By Max Friedman
The AccessHealth CT Board of Directors held their February meeting this morning, where they discussed the results of the 2016 Open Enrollment period and the continuing work to gather data on health care spending in the state.
Here are some highlights:
2016 Open Enrollment
- AccessHealth CT saw an increase in people enrolled in Qualified Health Plans (QHP) of 20,462 from November through January. Of those, 19,499 were brand new customers to the exchange, the rest may have had coverage previously and were reenrolling.
- A total of 116,019 people are enrolled in QHPs, with the vast majority receiving Advanced Premium Tax Credits and/or Cost Sharing Reductions to help them afford their health insurance premiums and out of pocket expenses.
- Connecticut’s Medicaid plan, HUSKY, saw 42,248 new people deemed eligible through the exchange system, and 258,577 total Medicaid determinations were made during open enrollment. Arielle Levin Becker of the Connecticut Mirror wrote about Open Enrollment earlier in February.
All-Payer Claims Database
- The exchange’s All-Payer Claims Database (APCD), which will include the payment and pricing information of the major public and private payers (private insurance carriers, Medicare and Medicaid), is intended to increase transparency in the health care system. One hope is that consumers will use the Consumer Decision Tool from AccessHealth CT to evaluate insurance options to choose an affordable plan. We’ve written before about whether this will really work.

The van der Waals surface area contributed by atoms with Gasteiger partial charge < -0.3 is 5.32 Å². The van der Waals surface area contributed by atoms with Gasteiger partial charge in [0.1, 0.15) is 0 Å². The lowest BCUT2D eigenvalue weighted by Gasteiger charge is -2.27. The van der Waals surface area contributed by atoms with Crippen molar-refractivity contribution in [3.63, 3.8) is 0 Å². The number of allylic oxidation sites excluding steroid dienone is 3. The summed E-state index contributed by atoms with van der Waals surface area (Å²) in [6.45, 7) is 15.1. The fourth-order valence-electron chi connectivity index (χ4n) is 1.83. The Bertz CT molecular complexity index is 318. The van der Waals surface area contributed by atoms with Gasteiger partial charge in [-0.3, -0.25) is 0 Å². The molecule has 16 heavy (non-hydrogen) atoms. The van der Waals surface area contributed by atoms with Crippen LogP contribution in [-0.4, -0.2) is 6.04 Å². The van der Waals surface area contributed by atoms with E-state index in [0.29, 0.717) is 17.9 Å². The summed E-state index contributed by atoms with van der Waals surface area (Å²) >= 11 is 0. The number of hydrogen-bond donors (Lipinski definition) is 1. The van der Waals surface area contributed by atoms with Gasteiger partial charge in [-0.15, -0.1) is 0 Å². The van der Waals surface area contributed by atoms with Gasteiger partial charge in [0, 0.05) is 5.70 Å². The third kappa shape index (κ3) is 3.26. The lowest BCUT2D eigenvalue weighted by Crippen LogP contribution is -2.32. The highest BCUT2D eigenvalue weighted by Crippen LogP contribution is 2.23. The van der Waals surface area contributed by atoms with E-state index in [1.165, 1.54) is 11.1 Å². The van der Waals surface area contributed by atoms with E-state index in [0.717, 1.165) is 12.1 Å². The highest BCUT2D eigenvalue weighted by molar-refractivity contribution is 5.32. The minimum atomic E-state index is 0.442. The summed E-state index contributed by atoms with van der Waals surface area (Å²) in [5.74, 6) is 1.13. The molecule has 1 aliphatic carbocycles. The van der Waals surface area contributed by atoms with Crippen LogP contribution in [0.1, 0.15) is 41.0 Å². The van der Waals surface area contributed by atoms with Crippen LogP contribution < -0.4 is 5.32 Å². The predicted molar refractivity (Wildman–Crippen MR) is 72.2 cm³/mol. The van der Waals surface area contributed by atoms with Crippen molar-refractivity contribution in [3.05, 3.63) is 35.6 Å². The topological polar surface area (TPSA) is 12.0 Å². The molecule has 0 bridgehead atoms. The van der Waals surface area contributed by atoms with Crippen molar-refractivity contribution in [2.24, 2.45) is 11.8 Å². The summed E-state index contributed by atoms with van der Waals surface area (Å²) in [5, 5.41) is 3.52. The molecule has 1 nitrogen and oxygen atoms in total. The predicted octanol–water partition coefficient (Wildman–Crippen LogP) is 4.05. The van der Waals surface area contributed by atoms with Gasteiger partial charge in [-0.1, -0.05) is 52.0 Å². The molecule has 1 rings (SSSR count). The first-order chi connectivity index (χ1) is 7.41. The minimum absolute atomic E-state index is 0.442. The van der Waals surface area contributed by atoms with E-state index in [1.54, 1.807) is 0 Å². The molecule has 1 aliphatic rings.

- The APCD team has been in a testing phase, using submitted 2012 data from insurers to test how the system works. One lingering issue is the lack of information from self-insured payers. Large companies often have self-insured health plans for their employees, meaning that they pay the costs through a health insurance carrier as a third-party administrator. Aetna and Cigna have been submitting data for plans that they manage, while Anthem and United have been resisting, despite doing so in other states.
- There is much anticipation around the outcome of Gobeille v. Liberty Mutual Insurance Company in the Supreme Court. Vermont is trying to compel Liberty Mutual to submit payment information for their employee plan to their APCD, while Liberty Mutual claims that they are exempt due to federal laws. We’re waiting for the Supreme Court to rule in June on this issue. Many members of the Board, including Lieutenant Governor Nancy Wyman, were worried about this issue, reiterating the importance of having a wide swath of health care cost information in the database. They suggested writing a letter urging the insurers to participate in the APCD.
The Board will meet again next month. We can expect more information on plan designs for 2017, and more detailed information on enrollment.